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Snugglybear

Still Exporting Jobs

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I said it wouldn't stop

It will get worse as a result of the BOE/Govt meddling with the economy, keeping their precious bubble going - planning gains when selling up help shift production and the cost base. Will soon be at the point when the sklls/infrastructure are so denuded there will be no choice but leave. Oh, and carbon tax crapola.

Retards.

Edited by OnlyMe

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Unite is also calling for government support for manufacturing, and has spoken to First Minister Carwyn Jones and Neath MP Peter Hain, asking for their intervention to keep the site open.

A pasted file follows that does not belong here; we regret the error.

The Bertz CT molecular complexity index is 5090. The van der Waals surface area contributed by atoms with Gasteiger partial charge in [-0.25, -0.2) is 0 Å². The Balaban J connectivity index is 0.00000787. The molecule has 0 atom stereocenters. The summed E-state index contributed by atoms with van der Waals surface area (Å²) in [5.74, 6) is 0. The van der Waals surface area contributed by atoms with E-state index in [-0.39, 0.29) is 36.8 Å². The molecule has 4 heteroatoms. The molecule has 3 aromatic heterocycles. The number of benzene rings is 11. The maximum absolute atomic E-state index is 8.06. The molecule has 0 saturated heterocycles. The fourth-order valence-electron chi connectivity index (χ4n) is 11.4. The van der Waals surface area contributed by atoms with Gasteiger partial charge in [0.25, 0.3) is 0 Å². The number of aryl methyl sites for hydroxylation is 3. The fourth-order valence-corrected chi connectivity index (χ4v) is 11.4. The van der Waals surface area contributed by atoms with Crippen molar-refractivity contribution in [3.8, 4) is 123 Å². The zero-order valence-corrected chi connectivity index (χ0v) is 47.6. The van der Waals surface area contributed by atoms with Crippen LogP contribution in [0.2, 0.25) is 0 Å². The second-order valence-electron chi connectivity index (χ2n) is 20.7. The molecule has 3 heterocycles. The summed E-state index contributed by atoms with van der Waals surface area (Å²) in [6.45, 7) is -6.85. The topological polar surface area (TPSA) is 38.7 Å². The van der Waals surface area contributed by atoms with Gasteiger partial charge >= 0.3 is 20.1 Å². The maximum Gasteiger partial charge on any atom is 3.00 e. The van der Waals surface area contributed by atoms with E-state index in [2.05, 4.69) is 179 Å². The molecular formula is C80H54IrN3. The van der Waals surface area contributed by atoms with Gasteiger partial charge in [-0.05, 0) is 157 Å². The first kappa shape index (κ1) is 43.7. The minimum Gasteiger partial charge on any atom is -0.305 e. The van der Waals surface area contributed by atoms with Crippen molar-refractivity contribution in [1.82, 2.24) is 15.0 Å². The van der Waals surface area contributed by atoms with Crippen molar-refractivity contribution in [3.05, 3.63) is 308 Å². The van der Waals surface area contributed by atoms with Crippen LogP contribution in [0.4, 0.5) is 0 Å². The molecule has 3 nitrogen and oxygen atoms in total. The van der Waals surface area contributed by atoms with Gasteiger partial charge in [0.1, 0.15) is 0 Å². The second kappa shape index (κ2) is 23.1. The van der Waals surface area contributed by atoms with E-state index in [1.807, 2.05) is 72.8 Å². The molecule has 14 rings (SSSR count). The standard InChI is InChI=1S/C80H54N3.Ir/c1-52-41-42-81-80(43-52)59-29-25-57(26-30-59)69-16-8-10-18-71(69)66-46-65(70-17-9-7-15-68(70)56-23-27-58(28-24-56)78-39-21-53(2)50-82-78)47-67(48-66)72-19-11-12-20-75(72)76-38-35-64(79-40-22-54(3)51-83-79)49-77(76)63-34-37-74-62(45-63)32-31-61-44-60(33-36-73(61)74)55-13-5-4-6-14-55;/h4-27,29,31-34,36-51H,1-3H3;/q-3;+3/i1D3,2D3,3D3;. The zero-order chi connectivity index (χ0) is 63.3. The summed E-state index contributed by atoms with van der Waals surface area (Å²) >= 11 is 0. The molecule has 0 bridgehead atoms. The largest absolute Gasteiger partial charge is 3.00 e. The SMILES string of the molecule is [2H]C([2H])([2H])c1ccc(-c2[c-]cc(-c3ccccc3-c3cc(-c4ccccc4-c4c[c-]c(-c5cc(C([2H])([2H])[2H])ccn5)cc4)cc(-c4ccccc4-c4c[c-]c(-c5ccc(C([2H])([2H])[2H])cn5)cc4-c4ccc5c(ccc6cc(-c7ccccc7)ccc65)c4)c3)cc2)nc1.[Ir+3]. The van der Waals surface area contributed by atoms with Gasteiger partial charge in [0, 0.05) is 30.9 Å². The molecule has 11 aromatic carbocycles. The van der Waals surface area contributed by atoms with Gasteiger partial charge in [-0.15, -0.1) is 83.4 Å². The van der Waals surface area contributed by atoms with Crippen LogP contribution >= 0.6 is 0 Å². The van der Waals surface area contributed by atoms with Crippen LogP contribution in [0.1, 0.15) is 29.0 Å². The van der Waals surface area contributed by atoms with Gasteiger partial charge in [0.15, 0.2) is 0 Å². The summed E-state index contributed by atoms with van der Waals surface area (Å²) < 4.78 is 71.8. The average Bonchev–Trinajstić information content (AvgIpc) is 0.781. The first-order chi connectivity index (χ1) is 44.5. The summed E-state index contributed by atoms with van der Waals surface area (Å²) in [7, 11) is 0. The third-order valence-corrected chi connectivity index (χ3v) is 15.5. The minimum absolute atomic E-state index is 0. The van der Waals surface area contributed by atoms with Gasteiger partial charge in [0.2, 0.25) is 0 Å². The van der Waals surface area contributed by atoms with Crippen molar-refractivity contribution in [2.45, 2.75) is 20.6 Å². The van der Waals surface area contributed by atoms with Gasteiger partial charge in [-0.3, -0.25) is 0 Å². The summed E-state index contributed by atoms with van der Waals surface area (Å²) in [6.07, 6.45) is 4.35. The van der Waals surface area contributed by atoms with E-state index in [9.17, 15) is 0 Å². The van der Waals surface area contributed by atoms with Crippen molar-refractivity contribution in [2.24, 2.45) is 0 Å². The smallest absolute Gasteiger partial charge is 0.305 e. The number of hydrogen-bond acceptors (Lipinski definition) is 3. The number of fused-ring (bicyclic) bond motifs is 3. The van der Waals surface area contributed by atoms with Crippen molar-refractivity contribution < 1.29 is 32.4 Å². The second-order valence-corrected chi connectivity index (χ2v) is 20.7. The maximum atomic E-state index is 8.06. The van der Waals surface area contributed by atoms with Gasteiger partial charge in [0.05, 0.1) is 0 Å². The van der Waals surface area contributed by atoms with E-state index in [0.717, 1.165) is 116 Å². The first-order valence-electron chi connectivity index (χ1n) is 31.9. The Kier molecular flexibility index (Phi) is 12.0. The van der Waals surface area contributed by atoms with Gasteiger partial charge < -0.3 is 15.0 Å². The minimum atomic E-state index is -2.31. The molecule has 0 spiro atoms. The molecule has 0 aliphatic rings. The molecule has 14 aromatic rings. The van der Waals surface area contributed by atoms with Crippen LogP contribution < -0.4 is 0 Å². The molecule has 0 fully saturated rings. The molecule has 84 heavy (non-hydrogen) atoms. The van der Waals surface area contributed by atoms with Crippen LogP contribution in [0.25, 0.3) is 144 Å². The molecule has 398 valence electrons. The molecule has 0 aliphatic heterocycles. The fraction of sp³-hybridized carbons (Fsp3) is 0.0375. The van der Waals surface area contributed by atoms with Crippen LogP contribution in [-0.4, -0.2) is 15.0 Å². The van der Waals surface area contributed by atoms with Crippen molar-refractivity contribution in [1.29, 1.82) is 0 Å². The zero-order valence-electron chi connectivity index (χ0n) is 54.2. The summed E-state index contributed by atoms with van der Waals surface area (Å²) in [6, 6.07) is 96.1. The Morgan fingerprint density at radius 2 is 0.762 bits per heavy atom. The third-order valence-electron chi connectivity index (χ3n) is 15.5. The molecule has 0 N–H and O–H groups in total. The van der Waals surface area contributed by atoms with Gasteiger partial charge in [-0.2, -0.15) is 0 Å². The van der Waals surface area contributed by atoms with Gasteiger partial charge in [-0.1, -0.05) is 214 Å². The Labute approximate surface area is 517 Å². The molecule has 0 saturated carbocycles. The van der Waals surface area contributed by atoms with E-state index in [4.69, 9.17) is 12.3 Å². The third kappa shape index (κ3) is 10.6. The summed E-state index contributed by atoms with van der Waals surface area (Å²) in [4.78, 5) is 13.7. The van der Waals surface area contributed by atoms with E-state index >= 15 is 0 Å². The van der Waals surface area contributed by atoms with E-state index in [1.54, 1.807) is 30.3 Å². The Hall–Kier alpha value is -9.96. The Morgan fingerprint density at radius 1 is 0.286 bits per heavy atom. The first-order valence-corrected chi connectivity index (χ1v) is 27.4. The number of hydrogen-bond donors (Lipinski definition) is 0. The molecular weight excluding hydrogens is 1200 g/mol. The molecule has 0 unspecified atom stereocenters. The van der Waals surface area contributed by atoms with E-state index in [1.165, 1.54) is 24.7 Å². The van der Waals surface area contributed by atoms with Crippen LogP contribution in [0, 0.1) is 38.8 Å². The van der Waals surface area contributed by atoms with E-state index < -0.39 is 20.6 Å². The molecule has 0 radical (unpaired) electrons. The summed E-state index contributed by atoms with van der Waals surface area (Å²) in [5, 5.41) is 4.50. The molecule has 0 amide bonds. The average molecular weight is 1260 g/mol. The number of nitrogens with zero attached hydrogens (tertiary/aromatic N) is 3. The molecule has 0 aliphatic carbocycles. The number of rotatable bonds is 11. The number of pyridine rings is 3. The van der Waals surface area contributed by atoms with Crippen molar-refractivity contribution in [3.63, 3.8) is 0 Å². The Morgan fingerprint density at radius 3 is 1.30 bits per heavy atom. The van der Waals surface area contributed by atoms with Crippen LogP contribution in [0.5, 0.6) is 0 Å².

Take tax off business.

Piss a large proportion of it up against the wall.

Give the remainder back in the form of development grants.

Truly, the UK is now run by retards.

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Take tax off business.

Piss a large proportion of it up against the wall.

Give the remainder back in the form of development grants.

Truly, the UK is now run by retards.

If it moves, tax it. If it keeps moving, regulate it. And if it stops moving, subsidize it. Ronald Reagan .

Unfortunately, everyone since seems to have interpreted that as a good thing rather than a bad one.

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200 jobs going from Swansea to "sites overseas"

http://news.bbc.co.uk/1/hi/wales/south_west_wales/10536327.stm